Stellar ultraviolet (UV) radiation drives photochemistry, and extreme-ultraviolet (EUV) radiation drives mass loss in exoplanet atmospheres. However, the UV flux is partly unobservable due to interstellar absorption, particularly in the EUV range (100–912 Å). It is therefore necessary to reconstruct the unobservable spectra in order to characterize the radiation environment of exoplanets. In the present work, we use a radiative transfer code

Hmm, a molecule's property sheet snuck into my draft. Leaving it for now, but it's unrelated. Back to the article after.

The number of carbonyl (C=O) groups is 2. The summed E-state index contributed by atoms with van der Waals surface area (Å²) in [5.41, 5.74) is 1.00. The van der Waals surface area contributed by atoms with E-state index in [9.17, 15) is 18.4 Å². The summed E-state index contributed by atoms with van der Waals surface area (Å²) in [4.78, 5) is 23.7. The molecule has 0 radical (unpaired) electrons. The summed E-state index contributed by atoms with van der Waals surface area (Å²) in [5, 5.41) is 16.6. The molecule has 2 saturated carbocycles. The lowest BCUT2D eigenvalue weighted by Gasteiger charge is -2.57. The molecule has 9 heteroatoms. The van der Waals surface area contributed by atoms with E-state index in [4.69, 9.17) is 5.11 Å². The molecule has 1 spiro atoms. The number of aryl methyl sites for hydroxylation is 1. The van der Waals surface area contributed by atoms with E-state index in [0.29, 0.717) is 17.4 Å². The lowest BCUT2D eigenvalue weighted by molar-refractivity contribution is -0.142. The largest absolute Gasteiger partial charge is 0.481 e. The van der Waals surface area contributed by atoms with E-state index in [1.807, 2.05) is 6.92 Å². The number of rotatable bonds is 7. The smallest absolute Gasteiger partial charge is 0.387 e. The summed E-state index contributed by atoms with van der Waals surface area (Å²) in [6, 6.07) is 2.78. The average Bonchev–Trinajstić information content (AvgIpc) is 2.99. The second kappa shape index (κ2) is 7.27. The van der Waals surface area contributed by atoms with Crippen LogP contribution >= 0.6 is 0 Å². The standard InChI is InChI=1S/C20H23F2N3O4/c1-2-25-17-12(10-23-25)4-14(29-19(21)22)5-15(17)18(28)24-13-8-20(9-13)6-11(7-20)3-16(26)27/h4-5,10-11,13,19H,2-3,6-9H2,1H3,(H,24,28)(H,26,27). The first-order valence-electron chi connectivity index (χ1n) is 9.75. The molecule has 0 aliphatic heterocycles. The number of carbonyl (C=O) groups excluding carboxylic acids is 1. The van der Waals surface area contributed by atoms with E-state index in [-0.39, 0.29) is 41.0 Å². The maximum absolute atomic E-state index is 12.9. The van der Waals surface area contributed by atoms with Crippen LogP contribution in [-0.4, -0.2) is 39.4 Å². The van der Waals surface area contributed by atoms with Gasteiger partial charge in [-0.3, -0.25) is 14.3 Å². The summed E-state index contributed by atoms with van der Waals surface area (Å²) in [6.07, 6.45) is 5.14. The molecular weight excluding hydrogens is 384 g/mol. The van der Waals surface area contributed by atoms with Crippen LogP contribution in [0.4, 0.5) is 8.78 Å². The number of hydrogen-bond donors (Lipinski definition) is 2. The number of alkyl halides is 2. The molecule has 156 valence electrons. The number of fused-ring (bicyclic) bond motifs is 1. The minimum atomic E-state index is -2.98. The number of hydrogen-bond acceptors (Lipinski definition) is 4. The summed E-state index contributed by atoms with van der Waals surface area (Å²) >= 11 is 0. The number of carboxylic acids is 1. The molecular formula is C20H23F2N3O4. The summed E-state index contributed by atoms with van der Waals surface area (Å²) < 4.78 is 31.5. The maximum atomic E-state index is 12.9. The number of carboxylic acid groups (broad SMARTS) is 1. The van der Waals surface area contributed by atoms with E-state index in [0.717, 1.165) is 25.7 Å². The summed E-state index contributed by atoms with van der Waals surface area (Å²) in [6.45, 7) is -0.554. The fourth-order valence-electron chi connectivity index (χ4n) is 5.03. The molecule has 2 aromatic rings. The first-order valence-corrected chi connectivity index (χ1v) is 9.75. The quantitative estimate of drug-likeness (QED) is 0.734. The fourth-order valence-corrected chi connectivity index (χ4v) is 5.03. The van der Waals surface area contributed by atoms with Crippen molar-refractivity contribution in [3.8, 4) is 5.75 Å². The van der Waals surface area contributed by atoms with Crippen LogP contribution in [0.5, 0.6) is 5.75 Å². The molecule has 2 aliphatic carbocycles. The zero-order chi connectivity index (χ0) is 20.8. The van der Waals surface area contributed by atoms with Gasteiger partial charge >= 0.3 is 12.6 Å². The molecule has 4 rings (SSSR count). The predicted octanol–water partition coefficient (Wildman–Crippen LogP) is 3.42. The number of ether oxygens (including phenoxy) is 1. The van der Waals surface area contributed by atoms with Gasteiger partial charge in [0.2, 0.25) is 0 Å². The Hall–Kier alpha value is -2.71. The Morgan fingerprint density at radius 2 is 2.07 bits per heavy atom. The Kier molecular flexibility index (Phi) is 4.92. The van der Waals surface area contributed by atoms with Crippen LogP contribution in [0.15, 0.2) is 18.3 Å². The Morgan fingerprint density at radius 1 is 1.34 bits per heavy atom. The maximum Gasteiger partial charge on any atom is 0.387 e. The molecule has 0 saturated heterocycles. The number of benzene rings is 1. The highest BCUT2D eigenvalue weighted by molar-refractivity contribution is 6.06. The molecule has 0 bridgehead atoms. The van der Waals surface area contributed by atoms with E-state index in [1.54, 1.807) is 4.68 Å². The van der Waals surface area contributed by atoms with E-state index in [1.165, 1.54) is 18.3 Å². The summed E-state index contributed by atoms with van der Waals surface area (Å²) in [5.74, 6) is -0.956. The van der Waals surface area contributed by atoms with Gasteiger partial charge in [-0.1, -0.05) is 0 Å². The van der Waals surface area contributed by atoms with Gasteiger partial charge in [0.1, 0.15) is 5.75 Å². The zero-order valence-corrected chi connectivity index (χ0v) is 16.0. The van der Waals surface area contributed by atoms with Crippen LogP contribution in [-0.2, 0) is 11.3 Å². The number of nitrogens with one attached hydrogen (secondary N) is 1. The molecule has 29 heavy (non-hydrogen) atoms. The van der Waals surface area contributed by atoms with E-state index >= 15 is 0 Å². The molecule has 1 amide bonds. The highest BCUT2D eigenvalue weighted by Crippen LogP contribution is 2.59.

SSRPMto build one-dimensional semiempirical models of two M dwarf exoplanet hosts, GJ 832 and GJ 581, and synthesize their spectra. SSRPMis equipped with an extensive atomic and molecular database and full-NLTE capabilities. We use observations in the visible, ultraviolet, and X-ray ranges to constrain atmospheric structures of the modeled stars. The synthesized integrated EUV fluxes are found to be in good agreement with other reconstruction techniques, but the spectral energy distributions disagree significantly across the EUV range. More than two-thirds of the EUV flux is formed above 105 K. We find that the far-ultraviolet (FUV) continuum contributes 42%–54% of the entire FUV flux between 1450 and 1700 Å. The comparison of stellar structures of GJ 832 and GJ 581 suggests that GJ 832 is a more magnetically active star, which is corroborated by other activity indicators.